Directed Studies Post #3

So much is changing in Aboriginal cultural heritage protection and regulation in NSW it is little wonder I missed the date for my 3rd blog post. Apologies to all. The Omnibus bill went before the Upper house on Monday night. It was accepted with very minor changes. The amended version must go back before the Lower house but never the less is progressing towards applying in the not too distant future.

In the words of Director General in April this year:- “This Bill, introduced in Parliament on 25 February 2010, is the first phase of broad Aboriginal Cultural Heritage reform, It will implement Government’s decision to make changes to the National Parks and Wildlife Act and improve enforcement and operation of the regulatory provisions relating to Aboriginal cultural heritage.
Government has also committed to considering a stand along piece of Aboriginal cultural heritage legislation and a Working Party is being established to develop proposals over the next two years” (DECCW 2010).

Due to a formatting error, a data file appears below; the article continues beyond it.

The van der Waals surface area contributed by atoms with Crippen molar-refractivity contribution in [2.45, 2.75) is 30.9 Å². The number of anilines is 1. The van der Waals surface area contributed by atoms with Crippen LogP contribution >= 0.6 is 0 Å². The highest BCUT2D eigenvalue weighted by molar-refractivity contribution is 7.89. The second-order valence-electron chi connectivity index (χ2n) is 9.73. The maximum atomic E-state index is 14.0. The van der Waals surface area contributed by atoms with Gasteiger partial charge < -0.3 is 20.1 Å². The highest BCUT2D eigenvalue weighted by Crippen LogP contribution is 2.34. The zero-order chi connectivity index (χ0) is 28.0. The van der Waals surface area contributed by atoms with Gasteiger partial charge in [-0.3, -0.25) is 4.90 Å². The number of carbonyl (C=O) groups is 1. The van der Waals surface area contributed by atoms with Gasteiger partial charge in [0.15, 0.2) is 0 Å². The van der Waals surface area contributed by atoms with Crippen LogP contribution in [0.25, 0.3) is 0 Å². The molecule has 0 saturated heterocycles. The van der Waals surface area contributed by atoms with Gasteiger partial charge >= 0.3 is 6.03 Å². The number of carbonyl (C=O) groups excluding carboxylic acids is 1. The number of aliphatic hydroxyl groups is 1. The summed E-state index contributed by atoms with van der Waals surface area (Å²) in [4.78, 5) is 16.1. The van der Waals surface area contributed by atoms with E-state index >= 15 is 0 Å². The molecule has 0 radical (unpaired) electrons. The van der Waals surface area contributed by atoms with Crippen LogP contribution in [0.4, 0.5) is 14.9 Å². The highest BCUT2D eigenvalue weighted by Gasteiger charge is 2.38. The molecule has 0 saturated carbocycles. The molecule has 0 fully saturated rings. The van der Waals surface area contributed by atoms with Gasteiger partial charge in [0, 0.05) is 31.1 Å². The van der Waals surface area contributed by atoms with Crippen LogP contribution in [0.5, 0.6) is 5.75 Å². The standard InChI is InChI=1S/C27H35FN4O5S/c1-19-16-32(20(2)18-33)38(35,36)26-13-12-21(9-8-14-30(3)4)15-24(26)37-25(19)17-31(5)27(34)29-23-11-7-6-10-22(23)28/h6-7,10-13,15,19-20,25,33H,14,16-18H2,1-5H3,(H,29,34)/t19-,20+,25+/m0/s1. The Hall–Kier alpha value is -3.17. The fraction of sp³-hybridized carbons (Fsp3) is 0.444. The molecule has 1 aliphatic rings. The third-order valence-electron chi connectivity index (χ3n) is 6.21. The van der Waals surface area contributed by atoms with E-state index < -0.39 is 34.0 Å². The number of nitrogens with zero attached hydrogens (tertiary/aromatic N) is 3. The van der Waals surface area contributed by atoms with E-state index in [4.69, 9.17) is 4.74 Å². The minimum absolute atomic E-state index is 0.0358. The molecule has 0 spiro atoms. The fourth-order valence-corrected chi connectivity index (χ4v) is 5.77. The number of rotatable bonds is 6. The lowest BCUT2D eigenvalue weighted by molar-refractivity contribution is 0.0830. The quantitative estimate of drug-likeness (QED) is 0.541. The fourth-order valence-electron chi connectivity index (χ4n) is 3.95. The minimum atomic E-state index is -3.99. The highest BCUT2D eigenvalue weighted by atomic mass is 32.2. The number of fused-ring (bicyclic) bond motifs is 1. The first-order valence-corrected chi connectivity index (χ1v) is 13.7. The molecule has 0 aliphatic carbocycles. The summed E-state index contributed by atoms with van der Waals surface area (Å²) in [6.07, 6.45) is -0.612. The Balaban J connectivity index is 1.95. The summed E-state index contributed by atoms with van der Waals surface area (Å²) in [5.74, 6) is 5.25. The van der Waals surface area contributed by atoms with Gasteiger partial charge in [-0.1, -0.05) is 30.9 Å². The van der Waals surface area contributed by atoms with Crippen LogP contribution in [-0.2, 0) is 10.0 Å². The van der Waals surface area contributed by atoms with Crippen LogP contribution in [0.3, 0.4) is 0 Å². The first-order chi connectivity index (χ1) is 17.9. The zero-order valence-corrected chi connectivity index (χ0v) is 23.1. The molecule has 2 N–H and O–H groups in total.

The new reforms will provide for the imposing of much more appropriate penalties for impacts on Aboriginal cultural heritage in NSW.
I cannot help but wonder where the new changes will take us. It appears to me that many Aboriginal people have spent a lot of years attempting to move archaeological and scientific thinking towards a holistic understanding of our environment. Acknowledgement of the cultural landscape. The connection between the natural and the cultural and the evidence of that continuing relationship.

Separating the two values of Aboriginal life for protection and regulatory purposes: the natural resources and the cultural use of them may not be the step forward that many seek.

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